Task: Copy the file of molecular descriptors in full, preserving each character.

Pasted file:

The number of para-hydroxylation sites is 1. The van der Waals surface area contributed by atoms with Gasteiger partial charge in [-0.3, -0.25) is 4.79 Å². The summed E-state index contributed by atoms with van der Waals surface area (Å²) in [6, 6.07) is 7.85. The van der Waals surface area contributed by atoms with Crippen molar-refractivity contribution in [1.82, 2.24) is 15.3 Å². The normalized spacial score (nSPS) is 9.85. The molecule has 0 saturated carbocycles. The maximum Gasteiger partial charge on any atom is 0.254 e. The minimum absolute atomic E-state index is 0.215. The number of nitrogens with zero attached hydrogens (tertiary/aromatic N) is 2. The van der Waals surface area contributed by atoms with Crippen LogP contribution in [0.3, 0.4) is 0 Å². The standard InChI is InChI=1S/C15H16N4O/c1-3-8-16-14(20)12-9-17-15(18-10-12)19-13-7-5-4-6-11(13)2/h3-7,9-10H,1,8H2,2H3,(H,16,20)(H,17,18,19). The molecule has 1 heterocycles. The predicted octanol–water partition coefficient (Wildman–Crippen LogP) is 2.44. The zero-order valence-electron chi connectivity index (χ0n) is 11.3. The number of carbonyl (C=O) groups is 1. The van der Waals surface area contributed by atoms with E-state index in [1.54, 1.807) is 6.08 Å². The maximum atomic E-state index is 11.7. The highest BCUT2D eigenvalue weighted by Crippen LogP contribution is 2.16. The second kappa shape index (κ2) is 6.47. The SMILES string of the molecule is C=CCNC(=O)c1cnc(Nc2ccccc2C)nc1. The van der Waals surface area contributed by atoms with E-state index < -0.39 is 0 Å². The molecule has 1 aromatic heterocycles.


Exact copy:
The number of para-hydroxylation sites is 1. The van der Waals surface area contributed by atoms with Gasteiger partial charge in [-0.3, -0.25) is 4.79 Å². The summed E-state index contributed by atoms with van der Waals surface area (Å²) in [6, 6.07) is 7.85. The van der Waals surface area contributed by atoms with Crippen molar-refractivity contribution in [1.82, 2.24) is 15.3 Å². The normalized spacial score (nSPS) is 9.85. The molecule has 0 saturated carbocycles. The maximum Gasteiger partial charge on any atom is 0.254 e. The minimum absolute atomic E-state index is 0.215. The number of nitrogens with zero attached hydrogens (tertiary/aromatic N) is 2. The van der Waals surface area contributed by atoms with Crippen LogP contribution in [0.3, 0.4) is 0 Å². The standard InChI is InChI=1S/C15H16N4O/c1-3-8-16-14(20)12-9-17-15(18-10-12)19-13-7-5-4-6-11(13)2/h3-7,9-10H,1,8H2,2H3,(H,16,20)(H,17,18,19). The molecule has 1 heterocycles. The predicted octanol–water partition coefficient (Wildman–Crippen LogP) is 2.44. The zero-order valence-electron chi connectivity index (χ0n) is 11.3. The number of carbonyl (C=O) groups is 1. The van der Waals surface area contributed by atoms with E-state index in [1.54, 1.807) is 6.08 Å². The maximum atomic E-state index is 11.7. The highest BCUT2D eigenvalue weighted by Crippen LogP contribution is 2.16. The second kappa shape index (κ2) is 6.47. The SMILES string of the molecule is C=CCNC(=O)c1cnc(Nc2ccccc2C)nc1. The van der Waals surface area contributed by atoms with E-state index < -0.39 is 0 Å². The molecule has 1 aromatic heterocycles.